Posted at 7:05 AM on September 24, 2010
by Tom Scheck
Filed under: Daily Digest
Gov. Pawlenty declared a state of emergency in the state's flood zone.
Race for Governor
The three candidates for governor head to Brainerd today to talk health care at a debate sponsored by the MN Hospital Association and Aging Services of Minnesota.
MPR says social issues rarely come up in the race for governor.
Vice-President Joe Biden will raise money for Democrat Mark Dayton at a luncheon in October.
Farm groups split their support between Dayton and Republican Tom Emmer.
Emmer and Minnesota's Future, which is backing Emmer, released new ads.
Race for Congress
The Farm Bureau doesn't endorse in CD1.
The current and former Auditors spar over investigations. DFL incumbent Rebecca Otto and Republican Pat Anderson are running against each other again this year.
Under the Dome
DFL lawmakers criticize Gov. Pawlenty for not requesting federal funds for health care.
The USDA to upgrade Minnesota's bovine TB status.
New changes in the federal health law took effect yesterday.
Health Partners and Blue Cross suspend some health plans because of the health care overhaul.
President Obama addressed the United Nations on Thursday.
The U.S. delegation walked out when Iran's president suggested the U.S. government was behind 9/11.
Democrats delay a vote on the Bush tax cuts.
David Axelrod will leave the White House in 2011.
The House GOP released their "Pledge to America."
The National Review talks about it with GOP Rep. Michele Bachmann.
Bachmann declined to support John Boehner as Speaker of the House in this Wall Street Journal story. Update: Bachmann staffer called to clarify to say Bachmann refuses to speculate on whether she'll vote for Boehner as speaker.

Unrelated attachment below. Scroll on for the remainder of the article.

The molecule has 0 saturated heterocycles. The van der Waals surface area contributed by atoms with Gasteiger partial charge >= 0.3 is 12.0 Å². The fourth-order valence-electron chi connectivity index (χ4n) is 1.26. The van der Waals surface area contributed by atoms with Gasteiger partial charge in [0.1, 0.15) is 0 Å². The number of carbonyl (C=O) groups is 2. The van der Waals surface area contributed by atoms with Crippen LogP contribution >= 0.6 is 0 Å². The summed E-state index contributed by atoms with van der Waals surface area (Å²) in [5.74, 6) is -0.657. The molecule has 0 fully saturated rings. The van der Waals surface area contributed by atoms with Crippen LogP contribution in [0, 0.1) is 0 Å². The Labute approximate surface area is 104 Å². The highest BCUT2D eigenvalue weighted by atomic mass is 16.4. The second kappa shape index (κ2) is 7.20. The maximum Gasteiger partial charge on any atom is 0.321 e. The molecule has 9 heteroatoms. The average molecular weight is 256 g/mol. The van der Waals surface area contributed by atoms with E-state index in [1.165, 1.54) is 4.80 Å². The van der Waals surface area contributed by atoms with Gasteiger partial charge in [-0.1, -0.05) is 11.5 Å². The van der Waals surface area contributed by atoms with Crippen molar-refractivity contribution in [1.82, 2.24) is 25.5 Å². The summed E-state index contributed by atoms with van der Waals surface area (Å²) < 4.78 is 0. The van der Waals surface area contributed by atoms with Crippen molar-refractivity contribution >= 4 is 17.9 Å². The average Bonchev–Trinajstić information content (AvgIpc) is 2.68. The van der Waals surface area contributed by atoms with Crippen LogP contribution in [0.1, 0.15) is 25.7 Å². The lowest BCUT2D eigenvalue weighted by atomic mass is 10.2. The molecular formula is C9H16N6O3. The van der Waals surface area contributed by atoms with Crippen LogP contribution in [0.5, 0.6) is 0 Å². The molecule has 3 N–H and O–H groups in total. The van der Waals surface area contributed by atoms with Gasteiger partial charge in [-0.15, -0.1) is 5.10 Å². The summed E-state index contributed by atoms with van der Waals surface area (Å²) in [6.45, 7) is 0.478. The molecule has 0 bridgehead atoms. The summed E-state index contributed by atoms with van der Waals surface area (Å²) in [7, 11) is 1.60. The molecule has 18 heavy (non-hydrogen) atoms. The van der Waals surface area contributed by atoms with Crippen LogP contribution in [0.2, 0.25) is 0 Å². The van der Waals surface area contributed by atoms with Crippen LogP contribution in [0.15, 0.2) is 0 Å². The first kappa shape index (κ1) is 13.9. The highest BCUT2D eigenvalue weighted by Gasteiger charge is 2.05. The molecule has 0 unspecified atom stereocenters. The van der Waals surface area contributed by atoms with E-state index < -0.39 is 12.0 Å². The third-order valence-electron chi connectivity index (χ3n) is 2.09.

DFL Rep. Jim Oberstar says an auto safety bill will have to wait until after the midterms.
Under the Dome
Cities are struggling with unfinished housing developments.
Pawlenty for Prez Watch
Gov. Pawlenty is listed as a "potential guest" to the RNC's "Fire Pelosi" bus tour.
Sarah Palin says she'll run for president if nobody with the right answers steps up.
Rep. Peter King (GOP-NY) says the GOP doesn't have a solid list of 2012 candidates.
A new poll released by Rasmussen Reports shows Democrat Mark Dayton and Republican Tom Emmer in a dead heat. The poll, taken on September 22nd, shows Emmer with the support of 42 percent of those polled. Dayton has the support of 41 percent of those polled. The Independence Party's Tom Horner received nine percent support. Two percent of those polled are undecided. The margin of error is plus or minus four percentage points. (Note: The poll includes leaners).
Update: A closer look at the poll shows a different set of numbers when you take away the leaners. Emmer edges Dayton 36% to 34%, and Horner receives the support of 18 percent of those polled.
You can read the full results here.